Review: San Diego Rep’s ‘Beachtown’ an engaging stage for democracy
Be warned: Once you see “Beachtown,” it may forever ruin how you view run-of-the-mill municipal meetings — what with their distinct lack of entertaining politicians, fired-up citizens and free cookie buffets.
It might do a little of the same to your experience of conventional theater, too.
This ingeniously conceived San Diego Rep world premiere follows what might seem a simple (if somewhat nutty) conceit: Stage a fictional town meeting and let playgoers vote on what should go into, or be ousted from, the official time capsule of the made-up burg of Beachtown.
Well, why should we care, right? The politicians are actors (though good ones), the capsule is a prop, the objects going into it have no actual consequence.
Yet somewhere between the comically awkward skits put on by local officials as part of the once-a-decade capsule celebration, and the voting that tops the show’s first act, something remarkable happens: It all starts to matter.
And for good reason: The setup may be pretend, but the sentiments it stirs up most assuredly are not.
“Beachtown,” written by Rep resident playwright Herbert Siguenza with Rachel Grossman of dog and pony dc, very savvily makes sure of that, by introducing time-capsule items that come not only with their own detailed, often poignant histories but with connections to issues that are anything but imaginary.
Some more weighty than others. I’ll confess I found myself absolutely ready to throw down over the cultural symbolism of the ’70s-vintage surfboard fin: Don’t these people understand that while it’s the smallest part of the board, you’ll end up directionless without it? Get a democratic metaphor already!
Given the good-natured goofiness with which the show kicks off, the introduction of a teddy bear meant to memorialize a horrific mass shooting 30 years earlier seemed to strike a jarring tonal note at first.
But the kinds of passions that item and others wind up evoking — and the ruminations that follow on how a community wants to be represented and remembered — turn out to be exactly what make “Beachtown” meaningful and powerful. Not least because audience members are invited (though not required) to stand as “Beachtonians” and state their cases for favored objects.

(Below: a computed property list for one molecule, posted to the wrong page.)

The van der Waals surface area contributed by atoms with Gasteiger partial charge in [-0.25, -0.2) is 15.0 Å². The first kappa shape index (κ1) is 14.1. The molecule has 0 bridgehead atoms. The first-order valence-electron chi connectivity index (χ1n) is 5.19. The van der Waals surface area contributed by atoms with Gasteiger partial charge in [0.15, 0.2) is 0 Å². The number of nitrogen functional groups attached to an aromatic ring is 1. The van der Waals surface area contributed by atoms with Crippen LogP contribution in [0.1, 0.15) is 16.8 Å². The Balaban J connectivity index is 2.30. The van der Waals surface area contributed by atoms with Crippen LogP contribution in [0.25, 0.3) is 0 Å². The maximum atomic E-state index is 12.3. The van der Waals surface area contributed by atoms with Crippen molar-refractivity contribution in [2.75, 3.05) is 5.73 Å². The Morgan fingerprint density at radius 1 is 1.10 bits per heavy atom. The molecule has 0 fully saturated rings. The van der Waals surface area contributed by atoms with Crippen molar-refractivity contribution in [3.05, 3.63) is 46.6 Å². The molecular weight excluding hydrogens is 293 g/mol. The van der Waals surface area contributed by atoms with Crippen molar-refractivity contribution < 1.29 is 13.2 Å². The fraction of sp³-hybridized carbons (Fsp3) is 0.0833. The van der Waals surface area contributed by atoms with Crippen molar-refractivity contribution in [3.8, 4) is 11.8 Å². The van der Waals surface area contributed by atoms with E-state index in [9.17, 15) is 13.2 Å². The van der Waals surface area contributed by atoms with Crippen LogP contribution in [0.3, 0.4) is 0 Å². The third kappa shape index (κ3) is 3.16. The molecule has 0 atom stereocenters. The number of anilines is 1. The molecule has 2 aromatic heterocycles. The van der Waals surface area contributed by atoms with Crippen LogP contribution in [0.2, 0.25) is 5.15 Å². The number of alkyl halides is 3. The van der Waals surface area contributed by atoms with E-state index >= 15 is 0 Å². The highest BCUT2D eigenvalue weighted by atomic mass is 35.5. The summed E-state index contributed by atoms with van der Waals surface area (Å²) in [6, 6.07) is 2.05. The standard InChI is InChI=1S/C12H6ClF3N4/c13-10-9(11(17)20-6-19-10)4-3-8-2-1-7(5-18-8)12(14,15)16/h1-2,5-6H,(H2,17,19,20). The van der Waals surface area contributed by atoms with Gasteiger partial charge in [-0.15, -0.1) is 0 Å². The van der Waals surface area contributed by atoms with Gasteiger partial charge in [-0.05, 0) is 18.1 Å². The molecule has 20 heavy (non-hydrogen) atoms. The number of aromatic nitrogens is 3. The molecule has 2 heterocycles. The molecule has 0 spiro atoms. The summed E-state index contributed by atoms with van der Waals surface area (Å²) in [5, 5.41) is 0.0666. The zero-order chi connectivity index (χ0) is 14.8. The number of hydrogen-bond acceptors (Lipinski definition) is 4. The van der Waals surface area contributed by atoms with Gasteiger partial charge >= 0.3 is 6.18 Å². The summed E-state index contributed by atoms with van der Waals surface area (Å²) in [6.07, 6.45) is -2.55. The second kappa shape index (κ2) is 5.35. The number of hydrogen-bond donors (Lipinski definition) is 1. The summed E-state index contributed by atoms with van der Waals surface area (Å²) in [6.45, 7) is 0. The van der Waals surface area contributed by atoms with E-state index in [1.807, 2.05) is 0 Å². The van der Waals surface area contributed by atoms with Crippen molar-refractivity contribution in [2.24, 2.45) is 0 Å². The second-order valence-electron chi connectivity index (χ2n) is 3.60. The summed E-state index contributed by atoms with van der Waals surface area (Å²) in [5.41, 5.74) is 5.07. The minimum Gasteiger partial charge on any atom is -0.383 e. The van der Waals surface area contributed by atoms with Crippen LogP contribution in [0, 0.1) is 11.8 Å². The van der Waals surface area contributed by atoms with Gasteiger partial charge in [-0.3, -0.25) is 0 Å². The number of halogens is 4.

Beachtown both is and isn’t San Diego, and much of the show’s fun springs from the off-kilter sense that we in the audience are — to borrow from that great expositor of democracy Walt Whitman — “both in and out of the game and watching and wondering at it.”
The show’s capable seven-member cast goes with the unpredictable flow deftly under Rep artistic chief Sam Woodhouse’s direction, shifting from the script into improv whenever events dictate.
One of my favorite moments from opening night — besides the preshow pot-luck dessert buffet — was when a playgoer stood up and prefaced his remarks by saying, “I love interactive theater.”
To which Jason Heil, who’s a boyishly appealing ball of energy as Beachtown’s surfin’ mayor and meeting emcee Steve Novak, replied with blithe innocence: “I don’t know what that means.”
Political clashes come courtesy of the fiery journalist Damon Haynes (played with sharp wit by the versatile San Diego acting veteran Antonio T.J. Johnson) and the feisty councilperson Benny Ramos-Leibowitz (a funny and excitable Salomon Maya). Those two conservatives face off against the more progressive-minded citizens Gloria Ramirez (Sandra Ruiz), Bob Ruby (William BJ Robinson) and Donna French (Marci Anne Wuebben), all well portrayed.
Lee Ann Kim, a real-life former TV journalist, is also a natural as the recent Beachtown returnee and town archivist Susan Suhiro, and Robinson doubles skillfully as the resident musician.
The one minor off-note to the show, inspired by dog and pony dc’s “Beertown,” is a comic skit early on that dabbles in what seem to be purposely retro and clunky (if playful) ethnic stereotypes — although to what end is not entirely clear.
Unfortunately, you can’t vote that moment out.
But unlike the rest of greater Beachtown, you also don’t have to wait another 10 years to experience this one-of-a-kind and, in its humble way, game-changing act of theater.
When: 7 p.m. Tuesdays-Wednesdays; 8 p.m. Thursdays-Fridays; 2 and 8 p.m. Saturdays; 2 and 7 p.m. Sundays. (Some exceptions; check with theater.) Through April 15.
Where: San Diego Rep’s Lyceum Space, 79 Horton Plaza, downtown.
Tickets: $20-$65 (discounts available)
Phone: (619) 544-1000
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